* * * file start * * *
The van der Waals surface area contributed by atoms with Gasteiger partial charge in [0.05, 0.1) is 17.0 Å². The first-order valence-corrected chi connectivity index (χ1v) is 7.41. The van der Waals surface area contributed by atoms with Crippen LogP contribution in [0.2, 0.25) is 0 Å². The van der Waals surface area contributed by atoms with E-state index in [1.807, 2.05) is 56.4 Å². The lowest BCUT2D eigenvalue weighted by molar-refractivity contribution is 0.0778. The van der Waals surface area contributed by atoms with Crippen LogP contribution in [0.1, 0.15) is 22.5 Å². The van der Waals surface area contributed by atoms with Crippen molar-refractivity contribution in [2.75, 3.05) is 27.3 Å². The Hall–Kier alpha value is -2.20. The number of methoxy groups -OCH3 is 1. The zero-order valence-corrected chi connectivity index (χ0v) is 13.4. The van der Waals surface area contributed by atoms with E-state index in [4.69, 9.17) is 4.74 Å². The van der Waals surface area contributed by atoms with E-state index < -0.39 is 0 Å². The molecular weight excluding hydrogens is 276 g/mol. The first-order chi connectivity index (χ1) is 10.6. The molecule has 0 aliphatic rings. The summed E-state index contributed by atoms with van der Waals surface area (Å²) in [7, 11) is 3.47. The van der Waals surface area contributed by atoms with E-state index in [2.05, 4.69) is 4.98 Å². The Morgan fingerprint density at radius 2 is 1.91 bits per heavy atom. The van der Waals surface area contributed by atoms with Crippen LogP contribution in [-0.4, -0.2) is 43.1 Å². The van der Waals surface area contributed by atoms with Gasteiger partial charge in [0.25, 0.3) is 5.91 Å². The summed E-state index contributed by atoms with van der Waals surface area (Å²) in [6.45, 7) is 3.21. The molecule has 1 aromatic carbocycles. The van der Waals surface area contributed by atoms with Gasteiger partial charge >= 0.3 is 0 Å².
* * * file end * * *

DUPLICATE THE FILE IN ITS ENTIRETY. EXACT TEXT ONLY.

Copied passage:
The van der Waals surface area contributed by atoms with Gasteiger partial charge in [0.05, 0.1) is 17.0 Å². The first-order valence-corrected chi connectivity index (χ1v) is 7.41. The van der Waals surface area contributed by atoms with Crippen LogP contribution in [0.2, 0.25) is 0 Å². The van der Waals surface area contributed by atoms with E-state index in [1.807, 2.05) is 56.4 Å². The lowest BCUT2D eigenvalue weighted by molar-refractivity contribution is 0.0778. The van der Waals surface area contributed by atoms with Crippen LogP contribution in [0.1, 0.15) is 22.5 Å². The van der Waals surface area contributed by atoms with Crippen molar-refractivity contribution in [2.75, 3.05) is 27.3 Å². The Hall–Kier alpha value is -2.20. The number of methoxy groups -OCH3 is 1. The zero-order valence-corrected chi connectivity index (χ0v) is 13.4. The van der Waals surface area contributed by atoms with E-state index in [4.69, 9.17) is 4.74 Å². The van der Waals surface area contributed by atoms with E-state index < -0.39 is 0 Å². The molecular weight excluding hydrogens is 276 g/mol. The first-order chi connectivity index (χ1) is 10.6. The molecule has 0 aliphatic rings. The summed E-state index contributed by atoms with van der Waals surface area (Å²) in [7, 11) is 3.47. The van der Waals surface area contributed by atoms with E-state index in [2.05, 4.69) is 4.98 Å². The Morgan fingerprint density at radius 2 is 1.91 bits per heavy atom. The van der Waals surface area contributed by atoms with Crippen LogP contribution in [-0.4, -0.2) is 43.1 Å². The van der Waals surface area contributed by atoms with Gasteiger partial charge in [0.25, 0.3) is 5.91 Å². The summed E-state index contributed by atoms with van der Waals surface area (Å²) in [6.45, 7) is 3.21. The molecule has 1 aromatic carbocycles. The van der Waals surface area contributed by atoms with Gasteiger partial charge >= 0.3 is 0 Å².